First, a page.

bye bye TurboExcel

And hello Calc4Web.

SavvySoft have changed the name of TurboExcel to Calc4Web. (I hope OpenOffice and Computer Associates (do they still exist) don’t mind).

SavvySoft view here

Microsoft view here

This has been an ongoing trademark dispute, that should worry anyone who uses ‘Excel’ as part of their product name. Interestingly based on the MikeRoweSoft case I wonder if the use of ‘XL’ is a bit of a potential target too? (I think he got an Xbox as settlement – I hope he got some games bundled!)

The blurb says amicable, I hope it was.

I’m not convinced its in Microsofts best interest to go after members of the ecosystem that surrounds their products, maybe I’m missing something. In a way I think the law kind of forces the hand of trademark holders – if you don’t vigorously defend your trademarks, you may lose them. What other *Excel or Excel* (or *Excel*) products do you know of that might be at risk?

‘Calc4Web’ converts spreadsheets into C++, giving you the options of compiling into an xll, or a dll, or even a .net assembly. This is a great migration path, have your business user prototype in Excel then click the button to convert into a compiled component. To me that would probably encourage use of Excel. And from a risk/quality POV, it makes loads of sense, use Excel for what its good at, then convert to something more secure/robust for production.

I’m hoping to get a play around with this product over the summer, I’ve heard good reports. Anyone here using it? (you might need to get a patch to fix up those dialog box titles!)

Cheers

Simon

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7 Responses to “bye bye TurboExcel”

  1. MikeC Says:

    Interesting regards the name battles. There are a lot of companies in the UK who use the name “Excel” (over 100 in the UK according to Yell.com, such as Excel Plumbing, Excel Parking etc) – I wonder if MS will go after them next because they use spreadsheets within their company??

  2. Ross Says:

    I Don’t understands how MS can get away with this? – They won the MikeRowSoft one, but didn’t do so well with Linspire?

    I’ve not used TurboExcel. I guess it works only for wks formulas. Someone was talking about SpreadSheets gear recently and said they it only works for wsk formulas, but they develop a product that works with VBA too. I may be begin to lose the plot here but I thought that’s what he said?

  3. Charles Says:

    When I launched FastExcel in 2001 Microsoft had not requested/registered a trademark for Excel (they did have one for the Excel logo).

    I think the problem with TurboExcel is that because it could be regarded as an an alternative to Excel it should not have a similar name (I think the technical term for this kind of problem is ‘Passing-Off’). Since FastExcel is an Excel addin that REQUIRES Excel in order to function it does not have this problem.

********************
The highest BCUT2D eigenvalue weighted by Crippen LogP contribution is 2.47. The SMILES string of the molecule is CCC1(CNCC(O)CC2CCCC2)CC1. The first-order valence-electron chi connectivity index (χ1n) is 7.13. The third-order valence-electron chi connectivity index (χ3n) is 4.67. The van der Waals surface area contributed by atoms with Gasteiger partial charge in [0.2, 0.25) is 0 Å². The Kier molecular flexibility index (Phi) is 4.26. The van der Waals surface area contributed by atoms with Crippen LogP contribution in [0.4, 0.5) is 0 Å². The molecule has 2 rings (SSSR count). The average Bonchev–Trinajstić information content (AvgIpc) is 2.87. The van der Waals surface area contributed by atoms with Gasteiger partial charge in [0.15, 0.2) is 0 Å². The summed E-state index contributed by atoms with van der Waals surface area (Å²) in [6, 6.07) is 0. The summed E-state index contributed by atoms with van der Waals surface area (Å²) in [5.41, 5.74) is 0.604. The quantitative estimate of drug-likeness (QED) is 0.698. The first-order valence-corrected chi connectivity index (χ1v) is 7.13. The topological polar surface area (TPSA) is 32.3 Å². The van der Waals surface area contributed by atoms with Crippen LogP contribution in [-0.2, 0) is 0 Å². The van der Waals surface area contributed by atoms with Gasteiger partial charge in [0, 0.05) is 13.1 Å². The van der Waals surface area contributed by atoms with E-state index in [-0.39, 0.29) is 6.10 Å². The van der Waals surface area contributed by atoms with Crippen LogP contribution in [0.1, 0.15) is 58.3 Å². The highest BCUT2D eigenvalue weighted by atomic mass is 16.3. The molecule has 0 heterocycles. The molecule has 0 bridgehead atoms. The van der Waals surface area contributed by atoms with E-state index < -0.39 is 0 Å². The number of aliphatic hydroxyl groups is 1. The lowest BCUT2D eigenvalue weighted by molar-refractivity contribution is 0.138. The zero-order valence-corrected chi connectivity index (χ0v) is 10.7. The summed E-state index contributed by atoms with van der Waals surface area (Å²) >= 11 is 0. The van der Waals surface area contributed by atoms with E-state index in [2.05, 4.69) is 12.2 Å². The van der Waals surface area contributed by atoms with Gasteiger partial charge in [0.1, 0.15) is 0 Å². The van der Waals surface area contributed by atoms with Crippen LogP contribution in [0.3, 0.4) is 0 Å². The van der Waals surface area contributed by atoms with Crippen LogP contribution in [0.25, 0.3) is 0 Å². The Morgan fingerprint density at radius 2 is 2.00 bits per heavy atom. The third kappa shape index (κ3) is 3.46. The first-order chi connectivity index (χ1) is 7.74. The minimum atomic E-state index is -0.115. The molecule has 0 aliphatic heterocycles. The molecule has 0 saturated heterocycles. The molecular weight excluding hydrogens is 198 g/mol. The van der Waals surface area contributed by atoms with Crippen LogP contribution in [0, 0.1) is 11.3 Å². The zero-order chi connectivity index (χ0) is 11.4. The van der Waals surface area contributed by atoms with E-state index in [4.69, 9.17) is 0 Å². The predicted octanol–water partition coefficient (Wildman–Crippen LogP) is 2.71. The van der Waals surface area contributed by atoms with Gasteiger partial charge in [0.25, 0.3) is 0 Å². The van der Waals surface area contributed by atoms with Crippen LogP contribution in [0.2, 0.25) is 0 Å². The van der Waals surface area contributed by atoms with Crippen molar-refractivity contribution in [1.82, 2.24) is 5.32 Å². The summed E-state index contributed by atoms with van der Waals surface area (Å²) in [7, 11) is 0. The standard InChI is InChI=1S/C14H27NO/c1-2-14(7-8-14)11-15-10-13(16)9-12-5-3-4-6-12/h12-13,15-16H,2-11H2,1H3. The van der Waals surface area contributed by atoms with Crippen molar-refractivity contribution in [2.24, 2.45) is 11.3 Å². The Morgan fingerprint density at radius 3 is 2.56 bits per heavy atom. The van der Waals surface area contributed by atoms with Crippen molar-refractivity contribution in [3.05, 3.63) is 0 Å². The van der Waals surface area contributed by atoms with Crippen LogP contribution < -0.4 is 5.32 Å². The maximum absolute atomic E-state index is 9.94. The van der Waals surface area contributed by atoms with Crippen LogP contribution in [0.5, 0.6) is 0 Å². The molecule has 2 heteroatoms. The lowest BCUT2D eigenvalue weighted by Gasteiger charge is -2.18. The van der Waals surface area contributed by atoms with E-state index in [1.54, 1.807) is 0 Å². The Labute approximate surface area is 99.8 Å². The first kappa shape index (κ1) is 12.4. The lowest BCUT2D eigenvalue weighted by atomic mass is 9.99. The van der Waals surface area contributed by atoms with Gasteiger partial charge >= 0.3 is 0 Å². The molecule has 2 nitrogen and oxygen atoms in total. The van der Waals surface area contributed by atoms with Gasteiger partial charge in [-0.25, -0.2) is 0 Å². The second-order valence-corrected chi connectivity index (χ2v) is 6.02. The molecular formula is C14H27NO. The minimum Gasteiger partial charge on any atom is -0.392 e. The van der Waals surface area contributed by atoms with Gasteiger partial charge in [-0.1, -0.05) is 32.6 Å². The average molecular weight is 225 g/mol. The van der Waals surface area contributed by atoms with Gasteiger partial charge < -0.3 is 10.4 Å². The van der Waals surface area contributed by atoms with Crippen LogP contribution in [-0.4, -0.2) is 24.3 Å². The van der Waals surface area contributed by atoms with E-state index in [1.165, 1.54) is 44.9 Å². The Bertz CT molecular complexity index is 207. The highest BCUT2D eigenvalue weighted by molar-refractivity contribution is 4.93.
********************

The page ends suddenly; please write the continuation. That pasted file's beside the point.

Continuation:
Similiarly Excel Plumbing should not have a problem because they are not usually regarded as an alternative to a spreadsheet!

  4. Stephane Rodriguez Says:

    I’ll second Charles. Turbo Excel does not use Excel, so it was competing with Microsoft : since it’s been a long time that the paranoid freaks at Microsoft have taken over the engineering groups, that’s how bad the situation is for anyone out there.

    Another example is Aspose Excel. Also not built on top of Excel. Now known as Aspose Cells.

    Ironically enough, if you sell a product on the MS Office Marketplace, you have to comply to a couple of basic rules, one being that your product requires one of the MS Office applications. In other words, you are welcome if you sell a product that sells even more MS Office licenses. Not surprising since Microsoft is a commercial company, but still, it leaves to desire as what Microsoft means when they speak partners and ecosystem.

    As for the trademark, it’s hypocrisy. For instance, one of the rules related to trademark to get your product added to the MS Office Marketplace is that it indeed respects Microsoft trademarks. In the case of what we know as “Excel”, the actual trademark is “Microsoft Excel”, not “Excel”.

    Also take a look at USPTO trademarks on “Excel” (http://tess2.uspto.gov/bin/showfield?f=toc&state=3v46j5.1.1&p_search=searchss&p_L=50&BackReference=&p_plural=yes&p_s_PARA1=&p_tagrepl%7E%3A=PARA1%24LD&expr=PARA1+AND+PARA2&p_s_PARA2=excel&p_tagrepl%7E%3A=PARA2%24COMB&p_op_ALL=AND&a_default=search&a_search=Submit+Query&a_search=Submit+Query).

  5. Dennis Wallentin Says:

    Never underestimate the legal concern of large corporates when it comes to trademarks. They got a bunch of well paid lawyers who make no excuses when they write ‘friendly’ letters to other corporates.

    The good news is that they don’t make any difference between large and super micro corporates…

    TurboExcel is still too expensive in view of my needs so I can’t make any comments about it’s pros and cons.

    Kind regards,
    Dennis

  6. Sue Rosen Says:

    Calc4Web/TurboExcel is most definitely an Excel addin and it most definitely REQUIRES Excel in order to use it. It also secures & speeds up Excel spreadsheets and converts VBA.

  7. Harlan Grove Says:

    Calc4Web isn’t likely to sell more copies of Excel since the companies that could afford to hire developers to fill out the rough corners would almost certainly have bought all its non developer users an Office license.

    OTOH, I could see how this product could eat large chunks out of the potential Excel Services market share.

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